Fantasy Depth Chart Review – Buffalo
Jeff Ratcliffe takes a look at the Bills projected depth chart and tells you what to expect for fantasy football purposes.
Fantasy Depth Chart Review – Buffalo
Entering 2015, Buffalo is a team in transition. The Doug Marrone regime is out, and the Bills are starting anew with Rex Ryan in at head coach and Greg Roman taking the reigns at offensive coordinator.
The analysis team at PFF has been unveiling their projected depth charts for all 32 NFL teams, and these can give us insight into what we can expect in 2015. Let’s take a look at the fantasy implications of the projected Bills depth chart. For links to all the other fantasy team previews CLICK HERE.
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The quarterback position is wide open in Buffalo with Matt Cassel, E.J. Manuel, and Tyrod Taylor all vying for the starting gig. We’re currently projecting Cassel to open the season as the starter, however recent reports have suggested Taylor has a legitimate shot to start. While the battle will be interesting to watch, there’s little fantasy value to be had here.
Wide receiver is fairly straight forward with Sammy Watkins and Robert Woods projected to start on the outside and Percy Harvin in the slot.
Watkins is coming off an up and down injury-plagued rookie season in which he flashed moments of brilliance, especially in Weeks 7 and 8 where he racked up a combined 279 yards and three scores. But he followed that up with just 13 catches for 105 yards over his next four games.
Watkins still managed to finish as a borderline WR2 for fantasy purposes, but there were many weeks where he was barely startable. Despite his premium pedigree, those expecting Watkins to rise to the WR1 ranks this season will be disappointed. The Bills quarterback situation along with Rex Ryan’s run-heavy offense put a cap on Watkins’ fantasy ceiling.
The news isn’t any better for Harvin’s fantasy prospects. Following his unceremonious departure from the Seahawks in Week 7, Harvin posted two 100-yard games with the Jets (Weeks 9 & 14). It’s fair to suggest he has this sort of upside in Buffalo, but the situation is very similar: Ryan’s offense, pedestrian quarterback, and slot receiver role. Harvin’s ceiling is high, but his floor is very low. He had three catches or fewer in five of eight games with the Jets last season.
Of course, the big news for the Bills in the offseason was the acquisition of LeSean McCoy from the Eagles in exchange for Kiko Alonso. McCoy is certainly an upgrade on what the Bills already had at the position, but it’s not fair to simply assume McCoy is an elite fantasy option in Buffalo.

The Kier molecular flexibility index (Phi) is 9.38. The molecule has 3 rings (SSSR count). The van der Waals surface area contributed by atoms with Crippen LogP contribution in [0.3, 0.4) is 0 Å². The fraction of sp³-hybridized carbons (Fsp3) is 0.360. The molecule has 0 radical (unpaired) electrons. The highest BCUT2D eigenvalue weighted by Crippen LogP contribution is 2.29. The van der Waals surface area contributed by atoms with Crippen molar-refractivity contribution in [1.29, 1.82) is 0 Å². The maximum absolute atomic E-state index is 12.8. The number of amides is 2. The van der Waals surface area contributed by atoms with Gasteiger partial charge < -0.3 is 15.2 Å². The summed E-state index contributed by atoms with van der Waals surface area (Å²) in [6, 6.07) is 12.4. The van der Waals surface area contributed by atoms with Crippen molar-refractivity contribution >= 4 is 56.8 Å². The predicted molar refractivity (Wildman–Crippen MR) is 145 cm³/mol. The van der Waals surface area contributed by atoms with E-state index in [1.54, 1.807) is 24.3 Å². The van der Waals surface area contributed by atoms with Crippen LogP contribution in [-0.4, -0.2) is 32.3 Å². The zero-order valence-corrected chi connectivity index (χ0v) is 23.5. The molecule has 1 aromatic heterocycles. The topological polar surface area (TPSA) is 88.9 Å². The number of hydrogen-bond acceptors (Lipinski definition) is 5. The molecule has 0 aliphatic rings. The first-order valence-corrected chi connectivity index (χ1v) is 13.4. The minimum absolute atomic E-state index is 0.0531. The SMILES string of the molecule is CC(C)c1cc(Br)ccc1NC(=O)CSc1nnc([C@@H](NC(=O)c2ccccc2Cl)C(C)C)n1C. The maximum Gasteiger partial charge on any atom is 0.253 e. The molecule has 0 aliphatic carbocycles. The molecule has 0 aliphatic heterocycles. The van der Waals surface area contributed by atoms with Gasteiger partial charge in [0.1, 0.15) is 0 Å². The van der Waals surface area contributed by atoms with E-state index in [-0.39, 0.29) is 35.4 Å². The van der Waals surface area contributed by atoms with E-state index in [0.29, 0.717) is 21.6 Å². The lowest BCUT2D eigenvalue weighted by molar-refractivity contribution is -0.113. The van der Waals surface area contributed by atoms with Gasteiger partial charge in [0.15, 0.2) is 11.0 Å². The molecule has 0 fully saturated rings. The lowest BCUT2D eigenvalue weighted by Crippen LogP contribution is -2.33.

For starters, he saw nearly identical carry totals in each of the last two seasons – 314 attempts in 2013, and 312 in 2014. Yet, his yards per carry dipped dramatically from 5.1 to 4.2. In 2013, McCoy was among the most elusive running backs in the league causing a combined 75 missed tackles and posting an elusive rating of 48.8. Last season, he caused 48 missed tackles and posted the second lowest elusive rating (28.9) among running backs who saw at least 50 percent of their team’s carries.
We also need to consider the fact that he’s going from PFF’s best run-blocking offense in 2014 to the second worst. Now, their offensive line is arguable better than it was last season. Erik Pears is now in San Francisco and third-round rookie John Miller will fill his spot at right guard. Former second-rounder Cyrus Kouandjio will likely unseat Seantrel Henderson at right tackle. Both Pears and Henderson were among the league’s worst run-blockers last season. The Bills also added Richie Incognito in the offseason.
Right now, there’s lots of talk about how the Bills want to feed McCoy. While that may be the case, his declining numbers last season plus the fact that he’s entering his age-27 season are reason enough to proceed with caution. It’s tough to recommend him as anything more than a backend RB1.
Behind McCoy, the Bills have aging veteran Fred Jackson along with rookie Karlos Williams, Anthony Dixon, and Bryce Brown. It’s likely at least one of these players is expendable. Early indications suggest that player is Dixon, though that could certainly change.